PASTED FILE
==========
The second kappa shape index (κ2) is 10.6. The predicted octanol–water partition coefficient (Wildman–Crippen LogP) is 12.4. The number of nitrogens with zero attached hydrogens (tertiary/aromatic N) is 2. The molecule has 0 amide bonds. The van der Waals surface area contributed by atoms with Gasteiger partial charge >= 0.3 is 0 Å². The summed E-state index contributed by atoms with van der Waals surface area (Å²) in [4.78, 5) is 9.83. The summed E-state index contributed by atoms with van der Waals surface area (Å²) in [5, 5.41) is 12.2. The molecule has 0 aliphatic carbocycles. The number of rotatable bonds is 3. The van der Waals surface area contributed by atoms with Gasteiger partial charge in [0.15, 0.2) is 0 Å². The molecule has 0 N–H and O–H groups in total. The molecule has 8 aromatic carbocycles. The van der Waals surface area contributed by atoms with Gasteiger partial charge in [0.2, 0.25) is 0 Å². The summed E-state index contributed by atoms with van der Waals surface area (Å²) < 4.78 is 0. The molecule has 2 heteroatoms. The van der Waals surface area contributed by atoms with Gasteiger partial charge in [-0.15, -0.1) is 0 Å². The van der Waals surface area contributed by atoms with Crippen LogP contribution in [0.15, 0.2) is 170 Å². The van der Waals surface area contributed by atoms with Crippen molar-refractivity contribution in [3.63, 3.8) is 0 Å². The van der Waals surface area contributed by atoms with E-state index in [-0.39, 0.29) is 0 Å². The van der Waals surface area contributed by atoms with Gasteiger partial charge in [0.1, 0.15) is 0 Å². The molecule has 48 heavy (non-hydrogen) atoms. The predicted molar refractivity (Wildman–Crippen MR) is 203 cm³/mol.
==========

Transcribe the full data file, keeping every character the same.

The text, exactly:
The second kappa shape index (κ2) is 10.6. The predicted octanol–water partition coefficient (Wildman–Crippen LogP) is 12.4. The number of nitrogens with zero attached hydrogens (tertiary/aromatic N) is 2. The molecule has 0 amide bonds. The van der Waals surface area contributed by atoms with Gasteiger partial charge >= 0.3 is 0 Å². The summed E-state index contributed by atoms with van der Waals surface area (Å²) in [4.78, 5) is 9.83. The summed E-state index contributed by atoms with van der Waals surface area (Å²) in [5, 5.41) is 12.2. The molecule has 0 aliphatic carbocycles. The number of rotatable bonds is 3. The van der Waals surface area contributed by atoms with Gasteiger partial charge in [0.15, 0.2) is 0 Å². The molecule has 0 N–H and O–H groups in total. The molecule has 8 aromatic carbocycles. The van der Waals surface area contributed by atoms with Gasteiger partial charge in [0.2, 0.25) is 0 Å². The summed E-state index contributed by atoms with van der Waals surface area (Å²) < 4.78 is 0. The molecule has 2 heteroatoms. The van der Waals surface area contributed by atoms with Gasteiger partial charge in [-0.15, -0.1) is 0 Å². The van der Waals surface area contributed by atoms with Crippen LogP contribution in [0.15, 0.2) is 170 Å². The van der Waals surface area contributed by atoms with Crippen molar-refractivity contribution in [3.63, 3.8) is 0 Å². The van der Waals surface area contributed by atoms with E-state index in [-0.39, 0.29) is 0 Å². The van der Waals surface area contributed by atoms with Gasteiger partial charge in [0.1, 0.15) is 0 Å². The molecule has 48 heavy (non-hydrogen) atoms. The predicted molar refractivity (Wildman–Crippen MR) is 203 cm³/mol.